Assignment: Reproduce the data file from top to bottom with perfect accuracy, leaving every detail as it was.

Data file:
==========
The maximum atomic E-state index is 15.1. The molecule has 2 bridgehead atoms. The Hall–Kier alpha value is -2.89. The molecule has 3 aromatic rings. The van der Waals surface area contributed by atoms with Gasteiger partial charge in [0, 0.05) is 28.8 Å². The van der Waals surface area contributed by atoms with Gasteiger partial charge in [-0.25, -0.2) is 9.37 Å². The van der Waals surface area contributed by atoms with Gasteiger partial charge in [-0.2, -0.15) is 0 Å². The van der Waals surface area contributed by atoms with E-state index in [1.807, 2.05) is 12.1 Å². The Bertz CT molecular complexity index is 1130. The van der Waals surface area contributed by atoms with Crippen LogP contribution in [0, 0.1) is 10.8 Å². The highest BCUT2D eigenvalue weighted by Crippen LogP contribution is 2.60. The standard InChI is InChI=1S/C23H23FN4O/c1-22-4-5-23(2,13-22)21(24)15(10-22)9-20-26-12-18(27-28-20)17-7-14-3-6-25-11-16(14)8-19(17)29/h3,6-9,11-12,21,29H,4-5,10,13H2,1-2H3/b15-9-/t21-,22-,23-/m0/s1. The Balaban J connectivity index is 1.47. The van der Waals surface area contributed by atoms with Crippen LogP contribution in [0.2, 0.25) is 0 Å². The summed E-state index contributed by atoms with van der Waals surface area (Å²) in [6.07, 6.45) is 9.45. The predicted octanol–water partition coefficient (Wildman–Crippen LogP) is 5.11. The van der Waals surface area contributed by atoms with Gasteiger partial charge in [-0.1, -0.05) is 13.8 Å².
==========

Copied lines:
The maximum atomic E-state index is 15.1. The molecule has 2 bridgehead atoms. The Hall–Kier alpha value is -2.89. The molecule has 3 aromatic rings. The van der Waals surface area contributed by atoms with Gasteiger partial charge in [0, 0.05) is 28.8 Å². The van der Waals surface area contributed by atoms with Gasteiger partial charge in [-0.25, -0.2) is 9.37 Å². The van der Waals surface area contributed by atoms with Gasteiger partial charge in [-0.2, -0.15) is 0 Å². The van der Waals surface area contributed by atoms with E-state index in [1.807, 2.05) is 12.1 Å². The Bertz CT molecular complexity index is 1130. The van der Waals surface area contributed by atoms with Crippen LogP contribution in [0, 0.1) is 10.8 Å². The highest BCUT2D eigenvalue weighted by Crippen LogP contribution is 2.60. The standard InChI is InChI=1S/C23H23FN4O/c1-22-4-5-23(2,13-22)21(24)15(10-22)9-20-26-12-18(27-28-20)17-7-14-3-6-25-11-16(14)8-19(17)29/h3,6-9,11-12,21,29H,4-5,10,13H2,1-2H3/b15-9-/t21-,22-,23-/m0/s1. The Balaban J connectivity index is 1.47. The van der Waals surface area contributed by atoms with Crippen LogP contribution in [0.2, 0.25) is 0 Å². The summed E-state index contributed by atoms with van der Waals surface area (Å²) in [6.07, 6.45) is 9.45. The predicted octanol–water partition coefficient (Wildman–Crippen LogP) is 5.11. The van der Waals surface area contributed by atoms with Gasteiger partial charge in [-0.1, -0.05) is 13.8 Å².